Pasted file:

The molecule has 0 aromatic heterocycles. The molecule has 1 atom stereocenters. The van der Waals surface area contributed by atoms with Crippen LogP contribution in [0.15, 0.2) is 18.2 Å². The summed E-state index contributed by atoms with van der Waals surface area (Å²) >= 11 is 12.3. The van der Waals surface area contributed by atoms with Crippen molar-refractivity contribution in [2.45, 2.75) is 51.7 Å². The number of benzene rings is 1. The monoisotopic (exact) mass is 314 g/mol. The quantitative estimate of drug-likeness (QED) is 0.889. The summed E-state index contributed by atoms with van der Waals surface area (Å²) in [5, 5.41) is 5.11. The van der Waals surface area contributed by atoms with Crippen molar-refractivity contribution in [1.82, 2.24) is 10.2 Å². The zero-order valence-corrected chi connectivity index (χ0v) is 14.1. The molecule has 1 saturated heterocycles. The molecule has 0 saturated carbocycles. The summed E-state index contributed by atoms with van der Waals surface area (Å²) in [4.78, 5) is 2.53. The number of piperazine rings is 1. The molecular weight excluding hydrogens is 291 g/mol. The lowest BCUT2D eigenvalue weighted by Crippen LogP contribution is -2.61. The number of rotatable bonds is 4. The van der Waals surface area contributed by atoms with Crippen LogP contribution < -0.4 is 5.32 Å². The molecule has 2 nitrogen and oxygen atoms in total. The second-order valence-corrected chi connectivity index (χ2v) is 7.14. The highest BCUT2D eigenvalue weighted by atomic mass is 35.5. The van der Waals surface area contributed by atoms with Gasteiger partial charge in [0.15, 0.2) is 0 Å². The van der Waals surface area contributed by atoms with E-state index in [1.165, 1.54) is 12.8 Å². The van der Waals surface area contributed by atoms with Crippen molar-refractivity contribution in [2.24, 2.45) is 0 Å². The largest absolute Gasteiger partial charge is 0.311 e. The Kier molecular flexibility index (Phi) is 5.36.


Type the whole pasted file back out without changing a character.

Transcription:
The molecule has 0 aromatic heterocycles. The molecule has 1 atom stereocenters. The van der Waals surface area contributed by atoms with Crippen LogP contribution in [0.15, 0.2) is 18.2 Å². The summed E-state index contributed by atoms with van der Waals surface area (Å²) >= 11 is 12.3. The van der Waals surface area contributed by atoms with Crippen molar-refractivity contribution in [2.45, 2.75) is 51.7 Å². The number of benzene rings is 1. The monoisotopic (exact) mass is 314 g/mol. The quantitative estimate of drug-likeness (QED) is 0.889. The summed E-state index contributed by atoms with van der Waals surface area (Å²) in [5, 5.41) is 5.11. The van der Waals surface area contributed by atoms with Crippen molar-refractivity contribution in [1.82, 2.24) is 10.2 Å². The zero-order valence-corrected chi connectivity index (χ0v) is 14.1. The molecule has 1 saturated heterocycles. The molecule has 0 saturated carbocycles. The summed E-state index contributed by atoms with van der Waals surface area (Å²) in [4.78, 5) is 2.53. The number of piperazine rings is 1. The molecular weight excluding hydrogens is 291 g/mol. The lowest BCUT2D eigenvalue weighted by Crippen LogP contribution is -2.61. The number of rotatable bonds is 4. The van der Waals surface area contributed by atoms with Crippen LogP contribution < -0.4 is 5.32 Å². The molecule has 2 nitrogen and oxygen atoms in total. The second-order valence-corrected chi connectivity index (χ2v) is 7.14. The highest BCUT2D eigenvalue weighted by atomic mass is 35.5. The van der Waals surface area contributed by atoms with Gasteiger partial charge in [0.15, 0.2) is 0 Å². The van der Waals surface area contributed by atoms with E-state index in [1.165, 1.54) is 12.8 Å². The van der Waals surface area contributed by atoms with Crippen molar-refractivity contribution in [2.24, 2.45) is 0 Å². The largest absolute Gasteiger partial charge is 0.311 e. The Kier molecular flexibility index (Phi) is 5.36.